[To the Editor of the SPECTATOR.] Sia,—Lord Salvesen's excellent article on " Divorce in the Spectator of January 8rd embraces most of the arguments in
favour of sensible and humane legislation for the solution. of serious domestic difficulties.
One point, however, and that a very important one to a vast number of people, he has not touched upon. Separation, either legal or mutual, is far too common a mode of escape from matrimonial misery, and it has this drawback—that it may go on indefinitely, without any prospect of its being terminated by divorce, unless one of the parties gives -the other sufficient cause (and most decent people shrink from this means of obtaining their freedom).
It seems a terrible thing that two people—as in a case I know—who may have been separated for eighteen years without the remotest chance of release—cannot reasonably obtain a divorce, and be enabled to find happiness again. Surely it is too much to ask or expect of human nature to remain indefinitely in a no-man's land of loneliness and lovelessness—not to put it more bluntly ! Five years should be the maximum limit for any separation, and I believe this is the law in some other countries whose laws are more rational than ours. The want of a home, by which I mean a wife and the love and comfort of one beloved woman's presence, is a terrible deprivation to most men—and perchance the same applies, though in a different degree, to the other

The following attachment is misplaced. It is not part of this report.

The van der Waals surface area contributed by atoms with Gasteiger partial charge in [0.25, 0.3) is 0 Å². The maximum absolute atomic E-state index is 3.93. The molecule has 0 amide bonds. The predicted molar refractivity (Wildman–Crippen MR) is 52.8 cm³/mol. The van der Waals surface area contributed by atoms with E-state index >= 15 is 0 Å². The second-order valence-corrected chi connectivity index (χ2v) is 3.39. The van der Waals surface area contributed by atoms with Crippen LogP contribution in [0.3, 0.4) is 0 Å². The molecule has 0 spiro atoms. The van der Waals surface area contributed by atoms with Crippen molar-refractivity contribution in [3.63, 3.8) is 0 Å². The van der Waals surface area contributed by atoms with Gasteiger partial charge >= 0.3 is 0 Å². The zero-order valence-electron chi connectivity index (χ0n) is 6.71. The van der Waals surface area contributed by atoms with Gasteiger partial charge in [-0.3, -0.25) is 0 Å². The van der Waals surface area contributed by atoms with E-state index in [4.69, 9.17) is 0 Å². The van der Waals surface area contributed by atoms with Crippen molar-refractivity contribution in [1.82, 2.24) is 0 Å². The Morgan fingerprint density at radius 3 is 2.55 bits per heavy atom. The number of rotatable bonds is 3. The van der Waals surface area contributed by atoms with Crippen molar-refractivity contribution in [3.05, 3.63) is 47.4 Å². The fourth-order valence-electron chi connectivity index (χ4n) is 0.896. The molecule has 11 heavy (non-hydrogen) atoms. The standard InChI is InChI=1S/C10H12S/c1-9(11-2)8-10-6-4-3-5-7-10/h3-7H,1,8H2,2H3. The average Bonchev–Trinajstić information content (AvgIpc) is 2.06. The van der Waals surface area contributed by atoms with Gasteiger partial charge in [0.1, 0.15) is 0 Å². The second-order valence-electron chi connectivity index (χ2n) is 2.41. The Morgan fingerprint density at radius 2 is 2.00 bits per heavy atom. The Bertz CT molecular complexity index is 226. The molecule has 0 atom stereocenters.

• It should surely not be an impossible or even difficult matter to pass a short Bill in order to terminate by divorce any separation exceeding three to five years—preferably the shorter period. This would bring untold relief and happiness to thousands, besides giving a new and strong -incentive to work and to life itself. It would be most interesting to hear Lord Salvesen's views on separation, which, after all, is the most hurtful and desperate situation for the majority of
normal people.—I am, Sir, &c., W. A. M.